But the worst character of all has to be Aubrey (Jerry Minor), who looks and sounds like a hen-pecked, grown up version of Urkel, only less subtle (yes, I meant to write that). Aubrey speaks in an exaggerated, high-pitched geek tone, drives a boxy American car, and works full time while also doing all the housework and child-rearing while his wife sits and watches television. Why does he allow her to do nothing while he hustles around nearly to the breaking point? We don’t know. We don’t even get to see the wife, except for her feet dangling off the end of a recliner. And since her feet look like they belong to Shaquille O'Neal, I’m guessing he’s not putting up with her laziness because she’s hot.

It’s not like I’m inflicting some kind of external judgment on Aubrey’s life. If he was portrayed as being happy, it might have been an interesting twist. Alas, he’s miserable, telling the guys that the two hours he drives to and from work is the only time he enjoys all day. It’s hard for us to believe, though, since the half hour we spend with these guys is so painful. You want Aubrey to tell his wife to get off her ass and help him, or to pick up his stuff and leave, but the character is such an underdeveloped cartoon, you just don’t care.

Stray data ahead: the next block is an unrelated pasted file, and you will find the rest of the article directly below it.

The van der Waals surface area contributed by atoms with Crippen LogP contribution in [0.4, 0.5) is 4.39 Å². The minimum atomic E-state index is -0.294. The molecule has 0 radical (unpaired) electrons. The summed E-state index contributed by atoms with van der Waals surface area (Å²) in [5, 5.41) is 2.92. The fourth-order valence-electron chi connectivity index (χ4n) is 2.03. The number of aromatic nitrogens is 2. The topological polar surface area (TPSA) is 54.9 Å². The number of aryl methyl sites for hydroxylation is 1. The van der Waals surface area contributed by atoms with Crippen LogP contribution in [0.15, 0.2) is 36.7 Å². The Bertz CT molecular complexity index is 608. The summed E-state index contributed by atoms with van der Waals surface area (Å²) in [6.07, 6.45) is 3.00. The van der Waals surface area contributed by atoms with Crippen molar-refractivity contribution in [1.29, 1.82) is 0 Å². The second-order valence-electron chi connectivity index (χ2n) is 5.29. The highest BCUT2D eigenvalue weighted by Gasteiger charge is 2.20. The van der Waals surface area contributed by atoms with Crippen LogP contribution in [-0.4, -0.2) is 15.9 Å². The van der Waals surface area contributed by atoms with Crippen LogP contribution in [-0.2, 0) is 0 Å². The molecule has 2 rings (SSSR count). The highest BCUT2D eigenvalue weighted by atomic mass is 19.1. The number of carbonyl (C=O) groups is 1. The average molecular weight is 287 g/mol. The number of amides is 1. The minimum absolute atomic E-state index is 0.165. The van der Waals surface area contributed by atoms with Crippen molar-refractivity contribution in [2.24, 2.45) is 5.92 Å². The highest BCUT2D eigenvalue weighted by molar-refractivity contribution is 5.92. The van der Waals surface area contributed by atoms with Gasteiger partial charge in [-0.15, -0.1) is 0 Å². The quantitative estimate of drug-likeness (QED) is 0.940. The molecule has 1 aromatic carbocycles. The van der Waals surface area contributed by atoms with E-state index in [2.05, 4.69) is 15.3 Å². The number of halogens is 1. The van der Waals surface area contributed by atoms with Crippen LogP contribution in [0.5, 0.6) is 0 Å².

The jokes go for a kind of madcap silliness, but they fall flat. Laird recruits Dougie and Aubrey to break into Gracen’s house to steal Laila’s new toaster because Laird is convinced that eliminating it will solve all of Gracen’s problems. The guys twice battle the rich carpoolers for an empty space, both interactions ending with Dougie getting hit by the enemy car. You can kind of see McCulloch trying to be wacky, but his characters and premises are so tired and cliched, the gags fall miserably flat.

Stick with “Aliens” and its mix of heart and comedy. It may be your only chance to spend time with a Pakistani exchange student. It certainly beats being trapped in a car with the guys from “Carpoolers.”